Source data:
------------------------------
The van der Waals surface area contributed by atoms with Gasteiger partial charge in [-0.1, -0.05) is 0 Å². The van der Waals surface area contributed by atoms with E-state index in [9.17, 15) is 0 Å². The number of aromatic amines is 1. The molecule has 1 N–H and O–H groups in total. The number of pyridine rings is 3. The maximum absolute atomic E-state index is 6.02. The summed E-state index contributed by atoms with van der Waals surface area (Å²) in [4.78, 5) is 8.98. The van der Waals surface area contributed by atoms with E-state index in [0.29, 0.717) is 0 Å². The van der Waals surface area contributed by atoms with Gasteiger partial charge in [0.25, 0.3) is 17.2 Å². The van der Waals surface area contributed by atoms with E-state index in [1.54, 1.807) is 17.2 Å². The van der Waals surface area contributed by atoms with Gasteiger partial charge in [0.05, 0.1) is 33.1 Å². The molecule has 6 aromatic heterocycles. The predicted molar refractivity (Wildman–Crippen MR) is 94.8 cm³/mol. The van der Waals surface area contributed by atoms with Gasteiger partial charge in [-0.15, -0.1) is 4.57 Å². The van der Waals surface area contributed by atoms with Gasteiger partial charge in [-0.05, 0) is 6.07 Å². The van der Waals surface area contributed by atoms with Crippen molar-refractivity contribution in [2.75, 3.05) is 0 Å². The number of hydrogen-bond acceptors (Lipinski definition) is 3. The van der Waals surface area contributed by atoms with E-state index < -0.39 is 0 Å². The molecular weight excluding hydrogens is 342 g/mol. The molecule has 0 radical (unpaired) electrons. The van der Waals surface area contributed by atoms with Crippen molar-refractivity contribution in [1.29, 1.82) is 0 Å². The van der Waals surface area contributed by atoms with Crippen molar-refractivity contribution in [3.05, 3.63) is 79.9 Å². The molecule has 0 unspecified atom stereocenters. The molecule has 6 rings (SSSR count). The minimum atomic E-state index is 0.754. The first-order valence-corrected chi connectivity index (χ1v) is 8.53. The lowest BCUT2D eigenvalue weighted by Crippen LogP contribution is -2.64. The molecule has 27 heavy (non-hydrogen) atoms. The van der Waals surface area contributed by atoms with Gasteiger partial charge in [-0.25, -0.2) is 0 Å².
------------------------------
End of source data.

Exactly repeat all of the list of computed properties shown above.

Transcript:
The van der Waals surface area contributed by atoms with Gasteiger partial charge in [-0.1, -0.05) is 0 Å². The van der Waals surface area contributed by atoms with E-state index in [9.17, 15) is 0 Å². The number of aromatic amines is 1. The molecule has 1 N–H and O–H groups in total. The number of pyridine rings is 3. The maximum absolute atomic E-state index is 6.02. The summed E-state index contributed by atoms with van der Waals surface area (Å²) in [4.78, 5) is 8.98. The van der Waals surface area contributed by atoms with E-state index in [0.29, 0.717) is 0 Å². The van der Waals surface area contributed by atoms with Gasteiger partial charge in [0.25, 0.3) is 17.2 Å². The van der Waals surface area contributed by atoms with E-state index in [1.54, 1.807) is 17.2 Å². The van der Waals surface area contributed by atoms with Gasteiger partial charge in [0.05, 0.1) is 33.1 Å². The molecule has 6 aromatic heterocycles. The predicted molar refractivity (Wildman–Crippen MR) is 94.8 cm³/mol. The van der Waals surface area contributed by atoms with Gasteiger partial charge in [-0.15, -0.1) is 4.57 Å². The van der Waals surface area contributed by atoms with Gasteiger partial charge in [-0.05, 0) is 6.07 Å². The van der Waals surface area contributed by atoms with Crippen molar-refractivity contribution in [2.75, 3.05) is 0 Å². The number of hydrogen-bond acceptors (Lipinski definition) is 3. The van der Waals surface area contributed by atoms with E-state index < -0.39 is 0 Å². The molecular weight excluding hydrogens is 342 g/mol. The molecule has 0 radical (unpaired) electrons. The van der Waals surface area contributed by atoms with Crippen molar-refractivity contribution in [1.29, 1.82) is 0 Å². The van der Waals surface area contributed by atoms with Crippen molar-refractivity contribution in [3.05, 3.63) is 79.9 Å². The molecule has 0 unspecified atom stereocenters. The molecule has 6 rings (SSSR count). The minimum atomic E-state index is 0.754. The first-order valence-corrected chi connectivity index (χ1v) is 8.53. The lowest BCUT2D eigenvalue weighted by Crippen LogP contribution is -2.64. The molecule has 27 heavy (non-hydrogen) atoms. The van der Waals surface area contributed by atoms with Gasteiger partial charge in [-0.25, -0.2) is 0 Å².